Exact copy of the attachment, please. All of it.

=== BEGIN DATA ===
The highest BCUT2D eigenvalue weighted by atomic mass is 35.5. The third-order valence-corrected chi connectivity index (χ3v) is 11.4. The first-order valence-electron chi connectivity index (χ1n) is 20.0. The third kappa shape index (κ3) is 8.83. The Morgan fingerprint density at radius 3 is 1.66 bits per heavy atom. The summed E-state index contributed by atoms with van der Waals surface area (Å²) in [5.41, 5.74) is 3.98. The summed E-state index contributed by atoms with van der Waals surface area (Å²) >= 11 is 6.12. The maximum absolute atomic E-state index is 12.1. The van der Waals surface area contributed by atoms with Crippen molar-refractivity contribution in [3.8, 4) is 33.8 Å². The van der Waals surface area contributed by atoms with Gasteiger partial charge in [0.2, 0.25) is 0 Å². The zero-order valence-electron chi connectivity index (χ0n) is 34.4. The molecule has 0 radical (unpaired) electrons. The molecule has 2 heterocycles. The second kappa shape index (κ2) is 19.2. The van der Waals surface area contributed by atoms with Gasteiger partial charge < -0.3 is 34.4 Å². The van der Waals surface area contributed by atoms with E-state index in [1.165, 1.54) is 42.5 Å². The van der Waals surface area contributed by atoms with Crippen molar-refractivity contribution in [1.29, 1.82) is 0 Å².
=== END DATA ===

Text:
The highest BCUT2D eigenvalue weighted by atomic mass is 35.5. The third-order valence-corrected chi connectivity index (χ3v) is 11.4. The first-order valence-electron chi connectivity index (χ1n) is 20.0. The third kappa shape index (κ3) is 8.83. The Morgan fingerprint density at radius 3 is 1.66 bits per heavy atom. The summed E-state index contributed by atoms with van der Waals surface area (Å²) in [5.41, 5.74) is 3.98. The summed E-state index contributed by atoms with van der Waals surface area (Å²) >= 11 is 6.12. The maximum absolute atomic E-state index is 12.1. The van der Waals surface area contributed by atoms with Crippen molar-refractivity contribution in [3.8, 4) is 33.8 Å². The van der Waals surface area contributed by atoms with Gasteiger partial charge in [0.2, 0.25) is 0 Å². The zero-order valence-electron chi connectivity index (χ0n) is 34.4. The molecule has 0 radical (unpaired) electrons. The molecule has 2 heterocycles. The second kappa shape index (κ2) is 19.2. The van der Waals surface area contributed by atoms with Gasteiger partial charge < -0.3 is 34.4 Å². The van der Waals surface area contributed by atoms with E-state index in [1.165, 1.54) is 42.5 Å². The van der Waals surface area contributed by atoms with Crippen molar-refractivity contribution in [1.29, 1.82) is 0 Å².